Nolan's inspiration for the film was the Joker's comic book debut in 1940, the 1988 graphic novel The Killing Joke, and the 1996 series The Long Halloween, which retold Two-Face's origin. The "Dark Knight" nickname was first applied to Batman in Batman #1 (1940), in a story written by Bill Finger. The Dark Knight was filmed primarily in Chicago, as well as in several other locations in the United States, the United Kingdom, and Hong Kong. Nolan used IMAX 70 mm film cameras to film some sequences, including the Joker's first appearance in the film. Warner Bros. initially created a viral marketing campaign for The Dark Knight, developing promotional websites and trailers highlighting screenshots of Ledger as the Joker. Ledger died on January 22, 2008, some months after the completed filming and six months before the film's release from a toxic combination of prescription drugs, leading to intense attention from the press and movie-going public.

A co-production of the United States and the United Kingdom, The Dark Knight was released on July 18, 2008 in the United States and on July 25, 2008 in the United Kingdom. Film critics considered it one of the best films of its decade and one of the best superhero films of all time; the film received highly positive reviews, particularly for its action, score, screenplay, performances (particularly Ledger's), visual effects, and direction, setting numerous records during its theatrical run. The Dark Knight appeared on 287 critics' top ten lists, more than any other film of 2008 with the exception of WALL-E, and more critics (77) named The Dark Knight the best film released that year. With over $1 billion in revenue worldwide, it became the highest-grossing film of 2008 and is the 37th highest-grossing film of all time, unadjusted for inflation (4th at the time of release); it also set the record for highest-grossing domestic opening with $158 million, a record it held for three years. The film received eight Academy Award nominations; it won the award for Best Sound Editing and Ledger was posthumously awarded Best Supporting Actor. In 2016 it was voted 33rd among 100 films considered the best of the 21st century by 117 film critics from around the world. The Dark Knight Rises, the final film in the trilogy, was released on July 20, 2012.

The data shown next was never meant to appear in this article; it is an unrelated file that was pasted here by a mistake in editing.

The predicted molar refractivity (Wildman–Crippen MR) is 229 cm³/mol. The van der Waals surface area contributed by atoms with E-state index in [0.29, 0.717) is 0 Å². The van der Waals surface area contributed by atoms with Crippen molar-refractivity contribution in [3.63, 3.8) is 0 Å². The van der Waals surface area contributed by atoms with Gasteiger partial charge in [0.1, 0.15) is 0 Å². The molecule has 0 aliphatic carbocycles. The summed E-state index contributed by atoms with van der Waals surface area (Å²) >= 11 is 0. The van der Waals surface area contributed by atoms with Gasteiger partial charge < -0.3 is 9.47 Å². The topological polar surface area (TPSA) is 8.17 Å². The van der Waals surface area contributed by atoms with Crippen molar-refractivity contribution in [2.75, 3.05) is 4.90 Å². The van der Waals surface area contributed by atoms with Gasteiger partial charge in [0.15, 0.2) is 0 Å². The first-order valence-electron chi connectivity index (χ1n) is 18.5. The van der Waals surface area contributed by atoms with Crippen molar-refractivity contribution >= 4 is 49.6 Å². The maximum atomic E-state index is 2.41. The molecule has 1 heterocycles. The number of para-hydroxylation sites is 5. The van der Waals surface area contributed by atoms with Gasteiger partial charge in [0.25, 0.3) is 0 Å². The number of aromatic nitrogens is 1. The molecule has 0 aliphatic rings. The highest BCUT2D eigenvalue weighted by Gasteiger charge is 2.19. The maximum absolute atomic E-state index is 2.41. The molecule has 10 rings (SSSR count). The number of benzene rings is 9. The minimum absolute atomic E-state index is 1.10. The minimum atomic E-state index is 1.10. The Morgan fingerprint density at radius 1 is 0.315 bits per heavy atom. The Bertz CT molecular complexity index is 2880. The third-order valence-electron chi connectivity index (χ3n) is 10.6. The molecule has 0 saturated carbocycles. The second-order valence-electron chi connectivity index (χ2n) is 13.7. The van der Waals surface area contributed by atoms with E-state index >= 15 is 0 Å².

Yao Ming

Yao Ming (Chinese: 姚明; born September 12, 1980) is a Chinese basketball executive and retired professional basketball player who played for the Shanghai Sharks of the Chinese Basketball Association (CBA) and the Houston Rockets of the National Basketball Association (NBA). He was selected to start for the Western Conference in the NBA All-Star Game eight times, and was named to the All-NBA Team five times. At the time of his final season, he was the tallest active player in the NBA, at 2.29 m (7 ft 6 in). He is the only player from outside of the United States to lead the NBA in All-Star votes.Yao, who was born in Shanghai, started playing for the Shanghai Sharks as a teenager, and played on their senior team for five years in the Chinese Basketball Association (CBA), winning a championship in his final year. After negotiating with the CBA and the Sharks to secure his release, Yao was selected by the Houston Rockets as the first overall pick in the 2002 NBA draft. He reached the NBA Playoffs four times, and the Rockets won the first-round series in the 2009 postseason, their first playoff series victory since 1997. In July 2011, Yao announced his retirement from professional basketball because of a series of foot and ankle injuries which forced him to miss 250 games in his last six seasons. In eight seasons with the Rockets, Yao ranks sixth among franchise leaders in total points and total rebounds, and second in total blocks.Yao is one of China's best-known athletes, with sponsorships with several major companies. His rookie year in the NBA was the subject of a documentary film, The Year of the Yao, and he co-wrote, along with NBA analyst Ric Bucher, an autobiography titled Yao: A Life in Two Worlds.

In April 2016, Yao was elected into the Naismith Memorial Basketball Hall of Fame, alongside Shaquille O'Neal and Allen Iverson.In February 2017, Yao was unanimously elected as chairman of Chinese Basketball Association.